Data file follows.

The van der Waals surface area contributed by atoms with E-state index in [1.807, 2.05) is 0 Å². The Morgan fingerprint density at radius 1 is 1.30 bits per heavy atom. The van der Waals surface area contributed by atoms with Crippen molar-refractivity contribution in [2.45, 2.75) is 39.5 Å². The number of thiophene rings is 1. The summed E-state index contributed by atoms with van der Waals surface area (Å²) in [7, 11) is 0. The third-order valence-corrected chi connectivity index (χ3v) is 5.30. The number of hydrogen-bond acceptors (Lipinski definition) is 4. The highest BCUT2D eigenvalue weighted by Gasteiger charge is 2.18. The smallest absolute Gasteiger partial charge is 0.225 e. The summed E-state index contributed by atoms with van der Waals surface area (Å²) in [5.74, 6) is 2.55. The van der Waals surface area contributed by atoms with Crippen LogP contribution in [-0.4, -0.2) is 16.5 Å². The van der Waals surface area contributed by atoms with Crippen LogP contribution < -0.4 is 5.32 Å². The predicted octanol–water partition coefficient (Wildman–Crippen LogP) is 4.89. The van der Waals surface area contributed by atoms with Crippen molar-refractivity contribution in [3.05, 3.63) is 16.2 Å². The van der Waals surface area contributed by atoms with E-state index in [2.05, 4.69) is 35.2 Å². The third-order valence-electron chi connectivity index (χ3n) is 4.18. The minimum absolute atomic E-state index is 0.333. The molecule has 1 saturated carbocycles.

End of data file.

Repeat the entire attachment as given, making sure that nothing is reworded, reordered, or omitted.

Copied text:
The van der Waals surface area contributed by atoms with E-state index in [1.807, 2.05) is 0 Å². The Morgan fingerprint density at radius 1 is 1.30 bits per heavy atom. The van der Waals surface area contributed by atoms with Crippen molar-refractivity contribution in [2.45, 2.75) is 39.5 Å². The number of thiophene rings is 1. The summed E-state index contributed by atoms with van der Waals surface area (Å²) in [7, 11) is 0. The third-order valence-corrected chi connectivity index (χ3v) is 5.30. The number of hydrogen-bond acceptors (Lipinski definition) is 4. The highest BCUT2D eigenvalue weighted by Gasteiger charge is 2.18. The smallest absolute Gasteiger partial charge is 0.225 e. The summed E-state index contributed by atoms with van der Waals surface area (Å²) in [5.74, 6) is 2.55. The van der Waals surface area contributed by atoms with Crippen LogP contribution in [-0.4, -0.2) is 16.5 Å². The van der Waals surface area contributed by atoms with Crippen LogP contribution < -0.4 is 5.32 Å². The predicted octanol–water partition coefficient (Wildman–Crippen LogP) is 4.89. The van der Waals surface area contributed by atoms with Crippen molar-refractivity contribution in [3.05, 3.63) is 16.2 Å². The van der Waals surface area contributed by atoms with E-state index in [2.05, 4.69) is 35.2 Å². The third-order valence-electron chi connectivity index (χ3n) is 4.18. The minimum absolute atomic E-state index is 0.333. The molecule has 1 saturated carbocycles.